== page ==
6. Conduct a written counseling
If things are especially tough to handle and you feel like you need to escalate the matter, you may need to move to a written counseling.
A written counseling is similar to the PIP in that it should clearly outline areas that employees need to correct. Again, in writing, detail specifically what needs to improve and how this should be accomplished.
In addition, the written counseling document should make clear (and in no uncertain terms) that improvement needs to be immediate, marked (noticeable) and sustained.
Employees should sign this form after you’ve discussed it with them. (This doesn’t mean they have to agree with what you’ve documented.) Their signature simply indicates that they have received the counseling.
What comes next
Hold regular follow-up meetings. Don’t put them off. Make sure you document all conversations and have the employees sign to demonstrate that they attended the meeting. Give them specific feedback on how they’re doing. If results are mixed, share with them what they’re doing right as well as what they’re doing wrong.
Now – and this part is important – if you don’t see improvement, or if the employee is still making similar errors, address them. Don’t wait until your next follow-up meeting. And keep notes on what you’ve addressed and when.
When all else fails, termination may be necessary. In these cases, it’s best to follow a well-documented progressive discipline process first, to minimize problems and to demonstrate you’ve tried to make the situation work for all.
When all else fails, here’s how to terminate an employee
Despite your efforts, you still may not see the type or quality of improvement needed. More than likely, the only remaining option is to sever the relationship. By now, having clearly documented what you did to help the under-performing employee improve – and discussed it with them – they’ll be less surprised by your decision.
So, prior to terminating your employee, be sure to review all associated documentation. Also, contact your legal counsel or HR representative to ensure your case is supported, justified and sound. Confirm that you’re following all state-specific wage and hour regulations. And if you use employment contracts or non-compete/non-solicitation agreements, you should ask your legal counsel to provide you with validity and enforcement guidance.
In releasing employees, honesty is the best policy.
While your goal is not to make anyone feel bad, you should also not disguise a performance-based termination as a “layoff” or request the person to resign. Employees who are asked to resign may later claim that they felt they were under duress to do so, pointing to something possibly untoward involved.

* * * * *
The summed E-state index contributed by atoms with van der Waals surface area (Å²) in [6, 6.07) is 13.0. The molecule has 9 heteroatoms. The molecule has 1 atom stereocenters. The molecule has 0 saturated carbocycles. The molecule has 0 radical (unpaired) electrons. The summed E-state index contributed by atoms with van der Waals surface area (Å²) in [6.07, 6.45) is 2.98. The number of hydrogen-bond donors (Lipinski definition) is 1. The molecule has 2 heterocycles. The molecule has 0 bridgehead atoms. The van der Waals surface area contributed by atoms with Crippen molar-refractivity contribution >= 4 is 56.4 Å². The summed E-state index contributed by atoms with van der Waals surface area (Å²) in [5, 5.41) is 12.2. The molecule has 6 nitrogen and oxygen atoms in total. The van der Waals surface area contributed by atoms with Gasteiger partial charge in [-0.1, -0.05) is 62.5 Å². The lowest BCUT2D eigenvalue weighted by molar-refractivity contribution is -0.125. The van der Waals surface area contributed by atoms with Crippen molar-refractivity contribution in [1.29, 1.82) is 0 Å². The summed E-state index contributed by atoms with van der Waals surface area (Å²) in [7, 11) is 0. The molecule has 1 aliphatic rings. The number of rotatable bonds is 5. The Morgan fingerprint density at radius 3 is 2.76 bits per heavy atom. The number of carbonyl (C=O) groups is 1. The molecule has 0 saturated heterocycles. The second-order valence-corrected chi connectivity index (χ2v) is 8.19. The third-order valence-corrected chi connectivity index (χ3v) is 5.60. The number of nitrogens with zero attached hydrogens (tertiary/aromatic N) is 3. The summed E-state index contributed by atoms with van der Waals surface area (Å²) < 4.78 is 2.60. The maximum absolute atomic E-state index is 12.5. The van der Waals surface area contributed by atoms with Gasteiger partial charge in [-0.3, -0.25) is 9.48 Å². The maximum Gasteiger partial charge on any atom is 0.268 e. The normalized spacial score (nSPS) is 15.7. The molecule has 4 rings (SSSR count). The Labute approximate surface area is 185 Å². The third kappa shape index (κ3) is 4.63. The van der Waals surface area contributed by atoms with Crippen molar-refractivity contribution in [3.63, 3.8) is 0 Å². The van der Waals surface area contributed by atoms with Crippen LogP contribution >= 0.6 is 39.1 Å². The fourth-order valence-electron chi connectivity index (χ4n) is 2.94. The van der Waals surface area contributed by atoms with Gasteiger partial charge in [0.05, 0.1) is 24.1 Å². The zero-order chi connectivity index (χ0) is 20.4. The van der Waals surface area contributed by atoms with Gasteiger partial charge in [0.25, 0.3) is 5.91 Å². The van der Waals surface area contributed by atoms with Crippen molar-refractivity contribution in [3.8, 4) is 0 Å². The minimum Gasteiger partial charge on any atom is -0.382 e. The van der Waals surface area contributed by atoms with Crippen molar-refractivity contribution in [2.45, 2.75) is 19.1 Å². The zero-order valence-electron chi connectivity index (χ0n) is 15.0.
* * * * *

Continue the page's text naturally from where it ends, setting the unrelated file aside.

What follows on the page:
Additionally, employees who resign are typically not eligible for unemployment. If you choose to terminate the employee, own that decision.
For example, you can say, “John, as you know, we’ve talked a few times about your attendance, and we haven’t seen this improve as we would have liked. That said, we have made the decision to terminate your employment effective immediately.”
When to have the termination conversation
Honestly, there really is no “good” time to break the news that you’re terminating an employee, and it’s never an easy conversation to have. However, there are some times that are less desirable than others.
Opinions on when to terminate can vary widely, but ultimately, earlier in the week is preferable, as well as earlier in the day. And, as tempting as a Friday may be, you don’t want your employee stewing all weekend, either.
Regardless of what day or time you choose, generally it’s best for the employee to leave promptly. You can provide them some time to gather their personal belongings, or you can box them up and mail them, if they prefer. If it makes sense to have someone escorted out, do so, just make sure this is your consistent practice.
Summing it all up
There are many steps and factors to consider before terminating an employee for poor performance, and it’s not an easy process for any of the parties involved. But with a clear, thoughtful plan of action, good follow-up and patience, you’ll rest a little easier knowing you’ve taken the rights steps.
Perhaps the only thing worse for your business than a bad employee may be bad HR documentation. Why? Because it can expose your business to potential risks. For more advice on avoiding common HR errors, download our free e-book, 7 most frequent HR mistakes and how to avoid them.